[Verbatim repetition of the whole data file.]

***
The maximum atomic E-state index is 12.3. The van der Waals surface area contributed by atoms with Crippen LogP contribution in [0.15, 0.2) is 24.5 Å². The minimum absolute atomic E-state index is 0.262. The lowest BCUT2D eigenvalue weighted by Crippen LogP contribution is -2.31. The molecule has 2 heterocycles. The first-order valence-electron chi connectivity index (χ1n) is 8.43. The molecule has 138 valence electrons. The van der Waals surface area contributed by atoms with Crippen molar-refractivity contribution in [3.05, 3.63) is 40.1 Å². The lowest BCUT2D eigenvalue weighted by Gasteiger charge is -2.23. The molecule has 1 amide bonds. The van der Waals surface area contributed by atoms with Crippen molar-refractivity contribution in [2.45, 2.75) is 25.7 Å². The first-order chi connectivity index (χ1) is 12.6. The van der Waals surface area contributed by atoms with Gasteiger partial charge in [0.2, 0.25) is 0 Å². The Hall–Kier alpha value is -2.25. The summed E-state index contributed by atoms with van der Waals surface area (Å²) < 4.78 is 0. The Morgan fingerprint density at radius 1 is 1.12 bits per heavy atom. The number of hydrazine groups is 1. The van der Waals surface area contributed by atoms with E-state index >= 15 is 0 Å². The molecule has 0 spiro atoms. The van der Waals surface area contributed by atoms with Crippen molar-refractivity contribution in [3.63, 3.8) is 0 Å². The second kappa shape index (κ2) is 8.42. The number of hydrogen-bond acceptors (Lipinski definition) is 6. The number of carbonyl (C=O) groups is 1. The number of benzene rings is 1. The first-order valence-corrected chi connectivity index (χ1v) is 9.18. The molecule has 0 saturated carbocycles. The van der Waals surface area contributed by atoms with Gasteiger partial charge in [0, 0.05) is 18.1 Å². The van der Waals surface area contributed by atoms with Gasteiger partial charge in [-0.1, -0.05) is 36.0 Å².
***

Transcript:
The maximum atomic E-state index is 12.3. The van der Waals surface area contributed by atoms with Crippen LogP contribution in [0.15, 0.2) is 24.5 Å². The minimum absolute atomic E-state index is 0.262. The lowest BCUT2D eigenvalue weighted by Crippen LogP contribution is -2.31. The molecule has 2 heterocycles. The first-order valence-electron chi connectivity index (χ1n) is 8.43. The molecule has 138 valence electrons. The van der Waals surface area contributed by atoms with Crippen molar-refractivity contribution in [3.05, 3.63) is 40.1 Å². The lowest BCUT2D eigenvalue weighted by Gasteiger charge is -2.23. The molecule has 1 amide bonds. The van der Waals surface area contributed by atoms with Crippen molar-refractivity contribution in [2.45, 2.75) is 25.7 Å². The first-order chi connectivity index (χ1) is 12.6. The van der Waals surface area contributed by atoms with Gasteiger partial charge in [0.2, 0.25) is 0 Å². The Hall–Kier alpha value is -2.25. The summed E-state index contributed by atoms with van der Waals surface area (Å²) < 4.78 is 0. The Morgan fingerprint density at radius 1 is 1.12 bits per heavy atom. The number of hydrazine groups is 1. The van der Waals surface area contributed by atoms with E-state index >= 15 is 0 Å². The molecule has 0 spiro atoms. The van der Waals surface area contributed by atoms with Crippen molar-refractivity contribution in [3.63, 3.8) is 0 Å². The second kappa shape index (κ2) is 8.42. The number of hydrogen-bond acceptors (Lipinski definition) is 6. The number of carbonyl (C=O) groups is 1. The number of benzene rings is 1. The first-order valence-corrected chi connectivity index (χ1v) is 9.18. The molecule has 0 saturated carbocycles. The van der Waals surface area contributed by atoms with Gasteiger partial charge in [0, 0.05) is 18.1 Å². The van der Waals surface area contributed by atoms with Gasteiger partial charge in [-0.1, -0.05) is 36.0 Å².